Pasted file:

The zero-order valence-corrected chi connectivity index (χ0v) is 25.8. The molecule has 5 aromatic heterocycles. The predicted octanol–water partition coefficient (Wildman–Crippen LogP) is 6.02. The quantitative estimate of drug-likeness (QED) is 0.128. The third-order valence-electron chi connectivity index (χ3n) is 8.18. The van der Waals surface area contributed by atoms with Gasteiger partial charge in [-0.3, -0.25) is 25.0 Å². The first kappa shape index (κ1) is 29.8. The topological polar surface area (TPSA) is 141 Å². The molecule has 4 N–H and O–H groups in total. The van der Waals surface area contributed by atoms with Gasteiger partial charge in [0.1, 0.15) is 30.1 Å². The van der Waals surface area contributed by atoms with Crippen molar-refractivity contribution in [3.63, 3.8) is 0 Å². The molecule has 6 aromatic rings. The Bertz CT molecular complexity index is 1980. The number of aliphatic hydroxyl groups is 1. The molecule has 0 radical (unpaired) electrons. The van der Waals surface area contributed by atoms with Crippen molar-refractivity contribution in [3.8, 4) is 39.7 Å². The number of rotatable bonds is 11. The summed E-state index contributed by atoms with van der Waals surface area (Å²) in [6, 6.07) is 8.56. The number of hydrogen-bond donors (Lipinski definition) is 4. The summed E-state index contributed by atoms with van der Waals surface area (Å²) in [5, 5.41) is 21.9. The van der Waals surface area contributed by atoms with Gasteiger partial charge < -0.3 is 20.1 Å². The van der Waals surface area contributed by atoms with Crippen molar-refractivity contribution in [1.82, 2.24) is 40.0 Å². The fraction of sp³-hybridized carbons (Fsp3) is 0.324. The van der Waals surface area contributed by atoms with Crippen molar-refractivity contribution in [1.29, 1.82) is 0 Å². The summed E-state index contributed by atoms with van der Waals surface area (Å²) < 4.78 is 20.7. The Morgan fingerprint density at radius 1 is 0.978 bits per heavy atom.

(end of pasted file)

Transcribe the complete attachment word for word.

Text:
The zero-order valence-corrected chi connectivity index (χ0v) is 25.8. The molecule has 5 aromatic heterocycles. The predicted octanol–water partition coefficient (Wildman–Crippen LogP) is 6.02. The quantitative estimate of drug-likeness (QED) is 0.128. The third-order valence-electron chi connectivity index (χ3n) is 8.18. The van der Waals surface area contributed by atoms with Gasteiger partial charge in [-0.3, -0.25) is 25.0 Å². The first kappa shape index (κ1) is 29.8. The topological polar surface area (TPSA) is 141 Å². The molecule has 4 N–H and O–H groups in total. The van der Waals surface area contributed by atoms with Gasteiger partial charge in [0.1, 0.15) is 30.1 Å². The van der Waals surface area contributed by atoms with Crippen molar-refractivity contribution in [3.63, 3.8) is 0 Å². The molecule has 6 aromatic rings. The Bertz CT molecular complexity index is 1980. The number of aliphatic hydroxyl groups is 1. The molecule has 0 radical (unpaired) electrons. The van der Waals surface area contributed by atoms with Crippen molar-refractivity contribution in [3.8, 4) is 39.7 Å². The number of rotatable bonds is 11. The summed E-state index contributed by atoms with van der Waals surface area (Å²) in [6, 6.07) is 8.56. The number of hydrogen-bond donors (Lipinski definition) is 4. The summed E-state index contributed by atoms with van der Waals surface area (Å²) in [5, 5.41) is 21.9. The van der Waals surface area contributed by atoms with Gasteiger partial charge < -0.3 is 20.1 Å². The van der Waals surface area contributed by atoms with Crippen molar-refractivity contribution in [1.82, 2.24) is 40.0 Å². The fraction of sp³-hybridized carbons (Fsp3) is 0.324. The van der Waals surface area contributed by atoms with Crippen molar-refractivity contribution in [1.29, 1.82) is 0 Å². The summed E-state index contributed by atoms with van der Waals surface area (Å²) < 4.78 is 20.7. The Morgan fingerprint density at radius 1 is 0.978 bits per heavy atom.